Aging clocks are the current frontier in longevity science. In order to address the causes of aging it is important to first understand how well a person is aging from a biological perspective (i.e. your biological age). Having a biomarker of aging that can accurately predict your current biological age is a necessary anchor against which we can measure the effectiveness of lifestyle or medical intervention strategies. That’s the objective of aging clocks, also known as epigenetic clocks. These clocks are based on measuring the effects of a process known as DNA methylation which takes place in specific parts of DNA strands (CpG sites or islands) during the expression of genes (i.e. the process turning them on and off). While that sounds complicated, the key insight is that methylation is a cumulative process that has proven to be a strong predictor of lifespan and healthspan across many tissues. The evolution of aging clocks has been greatly advanced by the availability of computing power as well as machine learning and deep learning models. The first generation of clocks were developed by Gregory Hannum and Steve Horvath and analyzed data from 71 and 353 CpG sites, respectively. The second generation clocks such as PhenoAge and GrimAge look at 513 and 1030 sites, respectively. The current generation such as Chronomics and GlycanAge are using the latest sequencing technology to analyze a much larger number of data points (although the latter uses glycans as a target of analysis). These three generations have all occurred in the last 8 years, which gives you a sense of how fast the science is advancing.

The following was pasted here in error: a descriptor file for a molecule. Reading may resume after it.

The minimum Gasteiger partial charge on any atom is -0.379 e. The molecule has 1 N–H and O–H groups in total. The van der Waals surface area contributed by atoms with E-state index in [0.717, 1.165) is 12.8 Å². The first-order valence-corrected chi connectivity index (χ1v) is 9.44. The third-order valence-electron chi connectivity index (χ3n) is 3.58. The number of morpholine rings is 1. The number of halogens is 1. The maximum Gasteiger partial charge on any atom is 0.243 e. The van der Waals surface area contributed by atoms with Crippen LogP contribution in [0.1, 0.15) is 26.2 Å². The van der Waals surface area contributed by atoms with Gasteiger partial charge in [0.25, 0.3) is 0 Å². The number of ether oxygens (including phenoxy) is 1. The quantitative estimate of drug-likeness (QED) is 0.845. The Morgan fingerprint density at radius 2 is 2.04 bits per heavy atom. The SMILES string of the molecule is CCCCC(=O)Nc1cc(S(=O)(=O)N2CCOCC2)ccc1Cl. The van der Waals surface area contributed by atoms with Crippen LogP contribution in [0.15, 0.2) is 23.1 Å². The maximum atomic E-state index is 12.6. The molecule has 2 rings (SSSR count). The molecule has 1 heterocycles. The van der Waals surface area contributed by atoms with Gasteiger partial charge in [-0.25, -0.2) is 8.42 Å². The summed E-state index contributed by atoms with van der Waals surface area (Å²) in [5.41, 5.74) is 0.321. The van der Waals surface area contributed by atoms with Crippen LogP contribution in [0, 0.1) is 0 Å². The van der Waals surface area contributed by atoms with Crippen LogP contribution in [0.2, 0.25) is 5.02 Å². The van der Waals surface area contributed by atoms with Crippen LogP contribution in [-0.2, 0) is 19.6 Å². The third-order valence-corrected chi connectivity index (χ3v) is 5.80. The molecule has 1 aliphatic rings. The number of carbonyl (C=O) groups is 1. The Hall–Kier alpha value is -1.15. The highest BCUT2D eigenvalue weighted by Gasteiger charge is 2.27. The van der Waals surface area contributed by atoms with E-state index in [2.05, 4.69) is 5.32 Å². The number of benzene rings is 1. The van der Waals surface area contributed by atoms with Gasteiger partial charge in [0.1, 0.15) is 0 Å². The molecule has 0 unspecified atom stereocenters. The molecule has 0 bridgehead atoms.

What next: So, should you run out and get your biological age measured? It depends on where you are in your health journey. Reasons you should wait: (1) the latest tests are not cheap (although NBT offers PhenoAge as part of their package, see above); (2) the technology hasn’t
“hardened” yet, and better clocks may be coming; (3) there are many lifestyle adjustments you can make that you know will improve your biological age without needing to know what it is. Reasons to do it: (1) Having the data: unlike DNA sequencing which you need to do only once, your epigenetic picture will change over time and the deltas can tip you off as to the evolution of chronic diseases. (2) if you are the personality type that gets motivated by having a benchmark to improve against, it might be worth it.